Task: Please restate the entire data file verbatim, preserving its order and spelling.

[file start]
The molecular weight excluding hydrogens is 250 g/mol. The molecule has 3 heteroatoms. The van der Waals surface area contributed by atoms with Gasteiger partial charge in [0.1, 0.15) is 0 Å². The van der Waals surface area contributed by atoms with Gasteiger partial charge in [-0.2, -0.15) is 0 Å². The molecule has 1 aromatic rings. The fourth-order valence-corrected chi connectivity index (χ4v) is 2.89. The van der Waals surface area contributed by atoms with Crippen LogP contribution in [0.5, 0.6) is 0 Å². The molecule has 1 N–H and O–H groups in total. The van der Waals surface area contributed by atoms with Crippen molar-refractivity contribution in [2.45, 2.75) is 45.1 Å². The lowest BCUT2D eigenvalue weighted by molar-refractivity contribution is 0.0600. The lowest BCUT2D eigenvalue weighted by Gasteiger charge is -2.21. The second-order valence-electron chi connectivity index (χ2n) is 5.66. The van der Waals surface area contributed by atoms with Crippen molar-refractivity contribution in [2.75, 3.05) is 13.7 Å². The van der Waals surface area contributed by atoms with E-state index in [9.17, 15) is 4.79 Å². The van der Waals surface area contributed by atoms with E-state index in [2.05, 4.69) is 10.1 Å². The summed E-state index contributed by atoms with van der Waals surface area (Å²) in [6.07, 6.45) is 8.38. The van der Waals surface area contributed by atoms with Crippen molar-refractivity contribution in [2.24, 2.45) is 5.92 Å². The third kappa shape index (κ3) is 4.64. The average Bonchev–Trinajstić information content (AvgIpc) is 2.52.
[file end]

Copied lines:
The molecular weight excluding hydrogens is 250 g/mol. The molecule has 3 heteroatoms. The van der Waals surface area contributed by atoms with Gasteiger partial charge in [0.1, 0.15) is 0 Å². The van der Waals surface area contributed by atoms with Gasteiger partial charge in [-0.2, -0.15) is 0 Å². The molecule has 1 aromatic rings. The fourth-order valence-corrected chi connectivity index (χ4v) is 2.89. The van der Waals surface area contributed by atoms with Crippen LogP contribution in [0.5, 0.6) is 0 Å². The molecule has 1 N–H and O–H groups in total. The van der Waals surface area contributed by atoms with Crippen molar-refractivity contribution in [2.45, 2.75) is 45.1 Å². The lowest BCUT2D eigenvalue weighted by molar-refractivity contribution is 0.0600. The lowest BCUT2D eigenvalue weighted by Gasteiger charge is -2.21. The second-order valence-electron chi connectivity index (χ2n) is 5.66. The van der Waals surface area contributed by atoms with Crippen molar-refractivity contribution in [2.75, 3.05) is 13.7 Å². The van der Waals surface area contributed by atoms with E-state index in [9.17, 15) is 4.79 Å². The van der Waals surface area contributed by atoms with E-state index in [2.05, 4.69) is 10.1 Å². The summed E-state index contributed by atoms with van der Waals surface area (Å²) in [6.07, 6.45) is 8.38. The van der Waals surface area contributed by atoms with Crippen molar-refractivity contribution in [2.24, 2.45) is 5.92 Å². The third kappa shape index (κ3) is 4.64. The average Bonchev–Trinajstić information content (AvgIpc) is 2.52.